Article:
Apple's annual developer conference in San Francisco.
European Commission Accepts Proposal by Penguin to End Apple E-Book Pricing Deal
Penguin was not the only company in the firing line. Back in December 2012, the Commission criticized the practices of four large publishers, Simon & Schuster, Hachette, Holtzbrinck and Harper Collins, of working with Apple via an "agency model" whereby the publishers set the retail price and the distributor takes a fee (30% in Apple's case).
Under the "wholesale model" in place before Apple entered the market, publishers sell their goods to distributors for fixed prices and allow the distributors decide the final retail prices. The agency model came under fire for causing a rise in retail prices of e-books compared to the wholesale model championed by Amazon and Google. Under Apple's "most favored nation" contract clauses, it was allowed to match lower pricing by other retailers, and with the support of the major publishers effectively forced the entire industry to switch to the agency model, raising antitrust issues in a number of regions.
Joaquín Almunia, the European Commissioner for Competition, said in a press release from this morning:
After our decision of December 2012, the commitments are now legally binding on Apple and all five publishers including Penguin, restoring a competitive environment in the market for e-books.The development comes after a district judge in the United States, Denise Cote, said that Apple played a "central role" in helping to fix the price of e-books. Court documents show that Apple, along with five other publishers, "conspired to raise, fix, and stabilize the retail price for newly released and bestselling trade e-books in violation of Section 1 of the Sherman Antitrust Act, 15 U.S.C. § 1 ("Sherman Act") and various state laws". Apple has steadfastly claimed that it has done nothing wrong and will appeal the decision.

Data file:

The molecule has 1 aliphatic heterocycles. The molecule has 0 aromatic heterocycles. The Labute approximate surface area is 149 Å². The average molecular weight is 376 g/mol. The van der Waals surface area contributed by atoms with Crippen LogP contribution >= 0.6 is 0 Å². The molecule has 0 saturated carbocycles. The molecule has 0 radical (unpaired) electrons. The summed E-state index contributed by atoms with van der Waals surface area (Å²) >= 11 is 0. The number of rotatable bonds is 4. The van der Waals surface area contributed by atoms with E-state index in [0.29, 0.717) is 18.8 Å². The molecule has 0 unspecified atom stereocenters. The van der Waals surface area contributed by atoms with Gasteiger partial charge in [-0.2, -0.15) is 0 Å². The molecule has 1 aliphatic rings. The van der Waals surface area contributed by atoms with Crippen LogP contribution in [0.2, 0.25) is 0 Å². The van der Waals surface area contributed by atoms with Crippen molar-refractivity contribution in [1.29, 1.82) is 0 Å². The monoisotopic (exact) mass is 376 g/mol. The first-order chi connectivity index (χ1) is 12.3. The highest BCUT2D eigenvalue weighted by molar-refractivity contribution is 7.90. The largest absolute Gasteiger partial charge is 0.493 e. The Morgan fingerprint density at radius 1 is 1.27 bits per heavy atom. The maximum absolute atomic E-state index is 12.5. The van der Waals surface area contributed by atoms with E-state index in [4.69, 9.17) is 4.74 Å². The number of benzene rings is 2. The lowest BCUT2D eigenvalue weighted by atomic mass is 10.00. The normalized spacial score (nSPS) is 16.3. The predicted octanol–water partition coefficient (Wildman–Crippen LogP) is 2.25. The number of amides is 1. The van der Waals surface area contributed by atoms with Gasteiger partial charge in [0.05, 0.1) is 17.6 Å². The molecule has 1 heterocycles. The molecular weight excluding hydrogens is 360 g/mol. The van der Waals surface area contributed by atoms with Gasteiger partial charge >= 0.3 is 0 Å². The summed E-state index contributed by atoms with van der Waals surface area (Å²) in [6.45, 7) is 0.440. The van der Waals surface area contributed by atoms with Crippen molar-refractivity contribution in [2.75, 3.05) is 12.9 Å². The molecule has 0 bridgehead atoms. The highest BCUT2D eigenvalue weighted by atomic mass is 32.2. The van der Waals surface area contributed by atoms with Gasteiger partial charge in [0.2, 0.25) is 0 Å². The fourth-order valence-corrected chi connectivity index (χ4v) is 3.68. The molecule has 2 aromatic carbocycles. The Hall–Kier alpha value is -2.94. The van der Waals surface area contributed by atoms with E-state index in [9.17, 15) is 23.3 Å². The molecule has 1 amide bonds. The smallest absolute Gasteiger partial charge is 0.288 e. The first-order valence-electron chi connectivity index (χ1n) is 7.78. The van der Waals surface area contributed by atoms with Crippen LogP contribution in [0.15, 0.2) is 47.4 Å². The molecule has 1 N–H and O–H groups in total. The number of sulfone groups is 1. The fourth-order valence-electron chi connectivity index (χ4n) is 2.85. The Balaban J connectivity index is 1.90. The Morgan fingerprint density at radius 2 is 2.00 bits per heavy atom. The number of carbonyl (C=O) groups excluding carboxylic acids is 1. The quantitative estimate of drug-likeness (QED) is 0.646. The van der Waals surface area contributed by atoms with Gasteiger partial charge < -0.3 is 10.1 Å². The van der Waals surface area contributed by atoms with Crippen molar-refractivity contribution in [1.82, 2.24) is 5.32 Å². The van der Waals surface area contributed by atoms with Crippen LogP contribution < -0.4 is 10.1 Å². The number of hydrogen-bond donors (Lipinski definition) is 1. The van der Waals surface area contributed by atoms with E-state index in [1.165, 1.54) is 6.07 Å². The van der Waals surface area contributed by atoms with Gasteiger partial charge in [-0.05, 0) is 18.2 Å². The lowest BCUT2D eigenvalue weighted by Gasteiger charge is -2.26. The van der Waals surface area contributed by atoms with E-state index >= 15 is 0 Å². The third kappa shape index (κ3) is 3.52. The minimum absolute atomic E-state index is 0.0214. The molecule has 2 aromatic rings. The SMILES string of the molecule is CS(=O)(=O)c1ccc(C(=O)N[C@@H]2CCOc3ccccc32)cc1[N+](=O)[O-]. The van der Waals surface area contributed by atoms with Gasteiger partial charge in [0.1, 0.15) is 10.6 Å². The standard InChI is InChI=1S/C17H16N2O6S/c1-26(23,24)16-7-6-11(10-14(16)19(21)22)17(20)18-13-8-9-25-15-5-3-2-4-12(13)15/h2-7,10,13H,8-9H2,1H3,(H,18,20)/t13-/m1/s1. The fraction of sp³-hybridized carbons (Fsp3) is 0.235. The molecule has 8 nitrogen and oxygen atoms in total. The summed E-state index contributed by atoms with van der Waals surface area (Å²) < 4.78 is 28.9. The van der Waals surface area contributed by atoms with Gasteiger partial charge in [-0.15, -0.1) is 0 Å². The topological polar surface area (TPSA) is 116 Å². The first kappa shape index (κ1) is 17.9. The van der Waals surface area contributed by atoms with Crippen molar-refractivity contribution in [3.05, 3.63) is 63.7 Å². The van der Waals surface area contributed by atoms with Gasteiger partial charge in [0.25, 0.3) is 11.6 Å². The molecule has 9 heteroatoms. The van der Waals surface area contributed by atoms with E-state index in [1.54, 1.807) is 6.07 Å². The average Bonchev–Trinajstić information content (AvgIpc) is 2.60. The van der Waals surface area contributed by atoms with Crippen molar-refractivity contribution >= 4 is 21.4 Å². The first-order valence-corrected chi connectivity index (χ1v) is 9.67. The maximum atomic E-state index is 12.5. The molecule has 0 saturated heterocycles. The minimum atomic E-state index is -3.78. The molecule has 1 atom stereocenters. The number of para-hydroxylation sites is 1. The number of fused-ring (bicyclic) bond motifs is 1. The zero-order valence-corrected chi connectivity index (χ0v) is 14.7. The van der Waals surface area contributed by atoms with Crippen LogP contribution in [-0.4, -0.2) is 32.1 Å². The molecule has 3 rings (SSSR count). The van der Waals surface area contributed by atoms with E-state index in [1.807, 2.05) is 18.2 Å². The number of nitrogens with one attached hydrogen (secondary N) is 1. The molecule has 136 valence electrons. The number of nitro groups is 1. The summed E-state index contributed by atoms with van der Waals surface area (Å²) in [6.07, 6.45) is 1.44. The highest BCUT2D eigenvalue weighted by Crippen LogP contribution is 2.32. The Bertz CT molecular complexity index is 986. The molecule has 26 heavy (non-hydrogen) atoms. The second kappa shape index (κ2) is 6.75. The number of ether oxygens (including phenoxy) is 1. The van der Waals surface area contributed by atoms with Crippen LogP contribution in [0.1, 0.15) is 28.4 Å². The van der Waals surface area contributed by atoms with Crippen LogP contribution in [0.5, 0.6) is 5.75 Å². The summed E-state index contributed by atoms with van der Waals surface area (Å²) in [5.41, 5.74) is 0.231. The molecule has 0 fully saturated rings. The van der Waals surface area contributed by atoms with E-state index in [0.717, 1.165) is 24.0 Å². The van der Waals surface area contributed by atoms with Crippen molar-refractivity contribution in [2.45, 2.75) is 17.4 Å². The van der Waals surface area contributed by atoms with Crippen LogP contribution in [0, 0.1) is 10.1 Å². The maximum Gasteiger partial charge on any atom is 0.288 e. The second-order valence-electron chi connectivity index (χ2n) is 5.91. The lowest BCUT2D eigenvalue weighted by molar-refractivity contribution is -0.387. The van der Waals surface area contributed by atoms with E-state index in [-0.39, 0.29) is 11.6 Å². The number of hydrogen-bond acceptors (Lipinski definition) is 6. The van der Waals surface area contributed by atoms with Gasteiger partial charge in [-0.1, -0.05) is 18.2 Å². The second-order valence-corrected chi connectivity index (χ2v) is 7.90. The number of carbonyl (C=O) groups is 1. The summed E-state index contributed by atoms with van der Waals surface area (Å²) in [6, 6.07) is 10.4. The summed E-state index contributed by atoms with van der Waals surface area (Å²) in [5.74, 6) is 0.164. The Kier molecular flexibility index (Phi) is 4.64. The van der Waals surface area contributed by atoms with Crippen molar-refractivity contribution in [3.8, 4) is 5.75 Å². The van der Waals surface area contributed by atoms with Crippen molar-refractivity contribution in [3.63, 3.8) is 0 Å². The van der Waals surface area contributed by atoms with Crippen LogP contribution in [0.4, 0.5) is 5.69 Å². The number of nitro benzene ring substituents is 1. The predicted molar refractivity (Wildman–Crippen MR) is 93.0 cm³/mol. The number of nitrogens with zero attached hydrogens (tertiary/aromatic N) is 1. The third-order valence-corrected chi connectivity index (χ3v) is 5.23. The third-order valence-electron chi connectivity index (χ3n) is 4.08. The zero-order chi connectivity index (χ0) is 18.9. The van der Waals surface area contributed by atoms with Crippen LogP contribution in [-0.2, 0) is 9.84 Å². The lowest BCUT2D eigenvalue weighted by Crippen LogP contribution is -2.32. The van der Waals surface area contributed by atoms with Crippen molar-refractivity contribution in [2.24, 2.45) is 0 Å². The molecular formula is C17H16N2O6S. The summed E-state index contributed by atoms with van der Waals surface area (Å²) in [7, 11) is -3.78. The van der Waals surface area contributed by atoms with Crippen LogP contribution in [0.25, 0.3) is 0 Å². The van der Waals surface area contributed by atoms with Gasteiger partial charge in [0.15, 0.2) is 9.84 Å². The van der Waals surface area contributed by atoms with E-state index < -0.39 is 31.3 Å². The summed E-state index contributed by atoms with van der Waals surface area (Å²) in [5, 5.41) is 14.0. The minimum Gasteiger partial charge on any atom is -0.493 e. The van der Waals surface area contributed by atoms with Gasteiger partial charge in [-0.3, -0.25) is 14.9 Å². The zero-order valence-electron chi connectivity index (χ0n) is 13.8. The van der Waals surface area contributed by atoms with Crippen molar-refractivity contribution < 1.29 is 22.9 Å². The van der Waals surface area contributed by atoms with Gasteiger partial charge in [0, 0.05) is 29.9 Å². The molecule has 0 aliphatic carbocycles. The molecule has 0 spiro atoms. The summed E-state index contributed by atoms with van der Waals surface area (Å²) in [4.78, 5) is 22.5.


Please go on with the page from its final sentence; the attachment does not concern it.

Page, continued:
The European Commission is well-known for imposing large fines on companies who fail to follow practices designed to protect consumers against anti-competitive behavior. In 2009, Intel was handed a record-breaking €1.06 billion ($1.45 billion) fine for the abuse of its dominance in the computer chip market and in 2004, Microsoft was fined €497 million (around $795 million) for offering Windows Media Player standard with its operating systems as well as providing no information about competing network software to interact with Windows desktops and servers.